The Staten Island Runner


Purchase this poster and others, click here.

S.I. Runner


Email Exchange

Race Calendars

Race Results

Trivia Contest





Runner's Calculator


 S.I. Runner Mall

 Bulletin Board

Runners Do Know, Jack
by Glenn Ribotsky

June 24, 2002 - In response to the latter portion of Jack Minogue’s column of 6/15/02:

Mr. Minogue, “where does the money go?” , in regard to the Advance Memorial Day Run, is a very legitimate question, especially coming from runners who themselves have experience in putting on races. These runners aren’t stupid; they’re just doing the numbers. They see a race of over a thousand participants, for which the least expensive entry fee (if you choose the early Triple Crown option) is $14, and then after subtracting costs for T-shirts, mass mailings, trophies, an adequate but hardly colossal post-race spread, the computer scoring, the musicians (which I bet most runners find superfluous), etc., they know there should still be money in the till—if things were obtained in the thriftiest ways.

I myself believe that the race does run a deficit, but that this indicates more about the inefficiency and lack of imagination of its fund-raising operations than the scope of its expenses. Mr. Minogue mentions that “the current sponsors, the Advance and Staten Island University Hospital, pay the entire tab”. I have plenty of race organization experience, and that seems like far too short a sponsor list to me. Are these the only sponsors? Does the Advance solicit others? I find it hard to believe that many of the same businesses that advertise in Advance every day would not pony up some cash to get their names and logos emblazoned across the race literature, shirts, and/or boardwalk—enough of these and the Advance wouldn’t have to put in a dime. Even for such items as bagels and trophies, advertiser/publicity exchanges are possible. These are certainly done at other races, most of which at least break even, or show a small profit; such arrangements make those events, which are often designed to raise a fund surplus for charity, possible.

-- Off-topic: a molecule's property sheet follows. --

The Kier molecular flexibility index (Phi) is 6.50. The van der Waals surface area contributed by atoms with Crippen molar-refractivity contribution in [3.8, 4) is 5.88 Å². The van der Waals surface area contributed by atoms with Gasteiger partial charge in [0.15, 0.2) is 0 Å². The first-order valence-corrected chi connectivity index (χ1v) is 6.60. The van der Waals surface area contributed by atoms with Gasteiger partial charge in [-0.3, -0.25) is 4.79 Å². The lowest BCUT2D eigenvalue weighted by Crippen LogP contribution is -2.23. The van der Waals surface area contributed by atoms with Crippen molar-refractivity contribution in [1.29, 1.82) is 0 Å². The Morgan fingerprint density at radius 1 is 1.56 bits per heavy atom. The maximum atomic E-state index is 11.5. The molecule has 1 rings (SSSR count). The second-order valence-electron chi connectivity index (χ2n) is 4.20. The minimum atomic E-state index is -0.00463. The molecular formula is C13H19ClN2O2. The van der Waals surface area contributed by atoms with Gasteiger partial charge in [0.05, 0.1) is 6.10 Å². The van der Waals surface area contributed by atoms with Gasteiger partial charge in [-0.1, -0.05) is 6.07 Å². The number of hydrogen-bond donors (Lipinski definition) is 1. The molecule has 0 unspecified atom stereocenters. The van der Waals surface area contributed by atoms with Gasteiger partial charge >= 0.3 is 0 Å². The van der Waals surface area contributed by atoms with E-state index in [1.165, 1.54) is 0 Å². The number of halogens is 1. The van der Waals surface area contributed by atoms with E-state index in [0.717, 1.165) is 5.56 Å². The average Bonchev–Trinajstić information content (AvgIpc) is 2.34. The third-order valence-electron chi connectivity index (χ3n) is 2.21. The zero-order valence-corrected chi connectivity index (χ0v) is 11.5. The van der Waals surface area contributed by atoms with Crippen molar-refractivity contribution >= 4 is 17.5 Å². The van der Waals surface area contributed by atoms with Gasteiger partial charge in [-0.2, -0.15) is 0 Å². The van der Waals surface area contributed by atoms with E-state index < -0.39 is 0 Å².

Admittedly, the Advance is not a non-profit that can solicit tax-deductible contributions. But it certainly has a large publicity platform to trade on for race-supporting cash and merchandise. Has the Marketing division, which produces the race, looked into this with all possible vigor? If it has difficulties, I’m sure that it can get help from many of the race-experienced local running organizations, if it would only ask them (though the Advance’s record of asking for help with race organization/administration, and of taking offered advice, is not good).

Oh, and by the way, what “community service”, as Mr. Minogue puts it, is the race providing? It does not raise funds for a scholarship, charity, or service organization. The Advance’s prime purpose in holding the race is to promote itself and its circulation. That is not necessarily an ignoble goal, but we should be spared platitudes.

--Glenn Ribotsky/NYRROA